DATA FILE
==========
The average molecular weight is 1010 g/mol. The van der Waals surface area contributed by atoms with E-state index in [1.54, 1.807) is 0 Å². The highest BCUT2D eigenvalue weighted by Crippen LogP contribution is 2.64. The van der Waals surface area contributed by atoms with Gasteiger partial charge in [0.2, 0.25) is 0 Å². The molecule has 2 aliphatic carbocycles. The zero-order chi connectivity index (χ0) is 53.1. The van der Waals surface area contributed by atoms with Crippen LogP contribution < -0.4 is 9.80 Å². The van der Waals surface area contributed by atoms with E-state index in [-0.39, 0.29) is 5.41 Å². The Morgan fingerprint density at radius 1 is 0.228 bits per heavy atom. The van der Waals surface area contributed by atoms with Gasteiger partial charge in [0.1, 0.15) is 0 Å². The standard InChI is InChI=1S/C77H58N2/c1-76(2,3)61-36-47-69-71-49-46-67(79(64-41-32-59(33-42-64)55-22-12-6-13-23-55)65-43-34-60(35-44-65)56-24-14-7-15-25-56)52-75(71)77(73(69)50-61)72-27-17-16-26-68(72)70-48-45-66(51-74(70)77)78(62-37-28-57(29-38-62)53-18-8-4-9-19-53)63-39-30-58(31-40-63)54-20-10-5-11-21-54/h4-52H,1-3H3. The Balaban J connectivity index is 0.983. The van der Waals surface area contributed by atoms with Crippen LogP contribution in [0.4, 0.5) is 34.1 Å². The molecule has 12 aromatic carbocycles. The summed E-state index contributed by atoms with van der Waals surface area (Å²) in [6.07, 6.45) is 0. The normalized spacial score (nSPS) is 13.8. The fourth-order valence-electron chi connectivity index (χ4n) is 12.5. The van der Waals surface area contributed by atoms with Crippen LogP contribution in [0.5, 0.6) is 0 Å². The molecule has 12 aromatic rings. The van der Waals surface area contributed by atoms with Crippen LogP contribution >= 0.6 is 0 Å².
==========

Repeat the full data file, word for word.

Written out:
The average molecular weight is 1010 g/mol. The van der Waals surface area contributed by atoms with E-state index in [1.54, 1.807) is 0 Å². The highest BCUT2D eigenvalue weighted by Crippen LogP contribution is 2.64. The van der Waals surface area contributed by atoms with Gasteiger partial charge in [0.2, 0.25) is 0 Å². The molecule has 2 aliphatic carbocycles. The zero-order chi connectivity index (χ0) is 53.1. The van der Waals surface area contributed by atoms with Crippen LogP contribution < -0.4 is 9.80 Å². The van der Waals surface area contributed by atoms with E-state index in [-0.39, 0.29) is 5.41 Å². The Morgan fingerprint density at radius 1 is 0.228 bits per heavy atom. The van der Waals surface area contributed by atoms with Gasteiger partial charge in [0.1, 0.15) is 0 Å². The standard InChI is InChI=1S/C77H58N2/c1-76(2,3)61-36-47-69-71-49-46-67(79(64-41-32-59(33-42-64)55-22-12-6-13-23-55)65-43-34-60(35-44-65)56-24-14-7-15-25-56)52-75(71)77(73(69)50-61)72-27-17-16-26-68(72)70-48-45-66(51-74(70)77)78(62-37-28-57(29-38-62)53-18-8-4-9-19-53)63-39-30-58(31-40-63)54-20-10-5-11-21-54/h4-52H,1-3H3. The Balaban J connectivity index is 0.983. The van der Waals surface area contributed by atoms with Crippen LogP contribution in [0.4, 0.5) is 34.1 Å². The molecule has 12 aromatic carbocycles. The summed E-state index contributed by atoms with van der Waals surface area (Å²) in [6.07, 6.45) is 0. The normalized spacial score (nSPS) is 13.8. The fourth-order valence-electron chi connectivity index (χ4n) is 12.5. The van der Waals surface area contributed by atoms with Crippen LogP contribution in [0.5, 0.6) is 0 Å². The molecule has 12 aromatic rings. The van der Waals surface area contributed by atoms with Crippen LogP contribution >= 0.6 is 0 Å².